When the verdict was read shortly after noon, Alvarez showed no emotion as he sat in his chair flanked by attorneys and bailiffs.
Train-crash victims’ family members quietly hugged one another, some with weary smiles that reflected the long road from Jan. 26, 2005 — when Metrolink train No. 100 derailed after hitting Alvarez’s Jeep Cherokee, which was parked on the tracks near Chevy Chase Drive, crashing into a parked Union Pacific Car and another oncoming Metrolink commuter train.
“I’m just happy this part is all over,” said a teary Tony Tutino, whose brother James was killed aboard train No. 100. “I’m happy with the verdict, but I’m eagerly awaiting the penalty phase. There is still more work to be done.”
Defense attorneys, highlighted by five days of testimony from Alvarez, maintained their client was suicidal and that the incident was an unexpected tragedy.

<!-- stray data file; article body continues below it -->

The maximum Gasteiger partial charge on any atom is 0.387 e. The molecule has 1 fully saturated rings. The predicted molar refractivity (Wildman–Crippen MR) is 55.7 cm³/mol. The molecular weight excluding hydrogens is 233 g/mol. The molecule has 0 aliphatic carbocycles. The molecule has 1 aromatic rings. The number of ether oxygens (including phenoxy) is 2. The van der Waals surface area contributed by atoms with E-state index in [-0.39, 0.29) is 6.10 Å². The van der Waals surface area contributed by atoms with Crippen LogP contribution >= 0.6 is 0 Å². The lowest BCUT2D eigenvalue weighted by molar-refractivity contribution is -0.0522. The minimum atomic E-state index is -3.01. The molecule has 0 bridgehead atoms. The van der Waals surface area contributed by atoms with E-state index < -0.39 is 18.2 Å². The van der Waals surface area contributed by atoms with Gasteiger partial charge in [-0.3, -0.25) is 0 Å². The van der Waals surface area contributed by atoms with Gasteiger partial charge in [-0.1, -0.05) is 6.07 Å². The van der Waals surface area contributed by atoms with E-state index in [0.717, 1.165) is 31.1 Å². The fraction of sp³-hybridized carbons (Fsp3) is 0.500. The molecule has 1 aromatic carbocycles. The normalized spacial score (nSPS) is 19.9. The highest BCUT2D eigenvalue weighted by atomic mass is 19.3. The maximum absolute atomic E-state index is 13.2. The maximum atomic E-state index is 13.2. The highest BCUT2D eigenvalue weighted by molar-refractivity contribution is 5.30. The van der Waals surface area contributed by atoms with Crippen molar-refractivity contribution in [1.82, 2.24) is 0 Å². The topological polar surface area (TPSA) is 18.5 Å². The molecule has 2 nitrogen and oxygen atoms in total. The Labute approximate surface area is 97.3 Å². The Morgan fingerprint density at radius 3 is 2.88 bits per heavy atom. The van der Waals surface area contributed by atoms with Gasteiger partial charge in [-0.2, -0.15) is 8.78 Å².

During his testimony on May 27, a remorseful Alvarez said he had no intention of killing anyone other than himself when he parked his Jeep on the train tracks shortly before 6 a.m.
Alvarez told jurors he was fighting an addiction to methamphetamine and, as a result of the drugs, deluded himself into believing his wife was cheating on him. He said he decided to kill himself on Jan. 26, 2005, partially as a result of a hallucination he had that morning, when he imagined his wife taunting him with her lover from the back of his SUV.
Alvarez testified that he poured gasoline on himself and on his Jeep before he changed his mind and jumped from his SUV minutes before the Metrolink train, heading from Glendale to downtown Los Angeles at 79 mph, struck.